I *still* haven't completed the second pass, up through September 27. I'm up to August 8. You know what? I don't care. I know there are omissions, type 2 errors, or as I've been referring to them, holes- where something should be, but isn't. And I doubt anyone will notice, but I'll continue to fill those holes, slowly, as my brain permits. The fact is, I'm finding fewer and fewer as I proceed through, just as I expected. What that means is that my brain has to mindfully pay attention to more and more words fruitlessly before it gets that little jolt of positive reinforcement with that "Aha!" and hitting [control-v] one more time. That's not facetious: it is indeed a pleasure to find each connection, and fill each hole. Indeed, that's a big part of what has kept me plugging at it, and will keep me plugging at it, long after today's four Geo 365 posts go live.
First and foremost, I'm pretty damned proud of this. I've never seen anything like it. Yes, there are still holes. Yes, there are obvious keywords that should have clearly been in the list since the outset, and there are some that are overbroad, and perhaps unnecessary.
Yes, it has some flaws, but they are effectively overwhelmed by the awesome.
Second, this accomplishes exactly what I had hoped, I think. It makes the Geo 365 series an actively useful set, long after any particular day and post is buried in the past. It unifies different posts by location, features, rock types, and other aspects. It makes it easy for other geobloggers and geologists, Oregon visitors and residents, students, and interested others to find organized information on the geologic foundations of this wonderful place.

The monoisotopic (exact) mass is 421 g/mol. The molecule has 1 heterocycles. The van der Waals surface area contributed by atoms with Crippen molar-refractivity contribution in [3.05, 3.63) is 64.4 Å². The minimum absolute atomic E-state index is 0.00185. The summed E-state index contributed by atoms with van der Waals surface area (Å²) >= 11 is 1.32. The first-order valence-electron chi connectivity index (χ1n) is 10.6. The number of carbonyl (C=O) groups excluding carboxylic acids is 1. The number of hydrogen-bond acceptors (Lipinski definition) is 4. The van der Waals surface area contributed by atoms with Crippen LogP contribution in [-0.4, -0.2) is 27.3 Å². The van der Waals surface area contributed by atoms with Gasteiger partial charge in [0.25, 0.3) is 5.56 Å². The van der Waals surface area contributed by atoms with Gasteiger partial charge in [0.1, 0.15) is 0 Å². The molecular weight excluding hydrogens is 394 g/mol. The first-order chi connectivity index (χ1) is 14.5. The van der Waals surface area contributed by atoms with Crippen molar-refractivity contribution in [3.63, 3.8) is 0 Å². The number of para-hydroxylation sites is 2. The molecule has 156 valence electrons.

Third, it served as a constant reminder of how much I've enjoyed just doing this series. "Oh, yeah, I remember that stop... that was a good one!" It's not just the photos, it's reliving those moments with rocks in the wild.
Fourth, it's already been useful to me in tracking down posts and links that are relevant to a conversation, or when I'm working on a current post. By no means has it saved me more than a tiny fraction of the time invested, but it does mean I've included links in posts or conversations, where otherwise, I wouldn't have bothered.
Fifth, with reservations (see below), I'd really like to see others try this out.
Finally, was it worth it? Yes. Every. Single. Minute. My sense of satisfaction with myself at this moment, 8:54 AM PST, as I prepare to put this all to bed, is higher than it has been in many years.
- Don't start this as a lark. A lot of it is not fun, and not a lark at at all. You won't finish it.
- Don't start with a series that's well underway. As I said earlier, if I'd had any clue what I was signing up for Sept. 1, I wouldn't have even considered doing it. If I had started January 1, I think it would have been much, much easier... the current posts only take 15-20 minutes to Index. It's the second pass that's the killer.
- Start with a list of basic geology terms, so you don't make the mistake of leaving out weathering or fossils until it's too late. Try to be prospective, and consider what sorts of words you're likely to want before you start. Get that list fleshed out as well as possible before you begin. Any terms not used by the end can be snipped off.
- #3 is probably not going to help, and you will still need to do a second pass. It will hurt like hell. The fact is, you will have some holes on your list, just as I did, simply because you miss keywords from time to time, even when they're in the list for the first pass.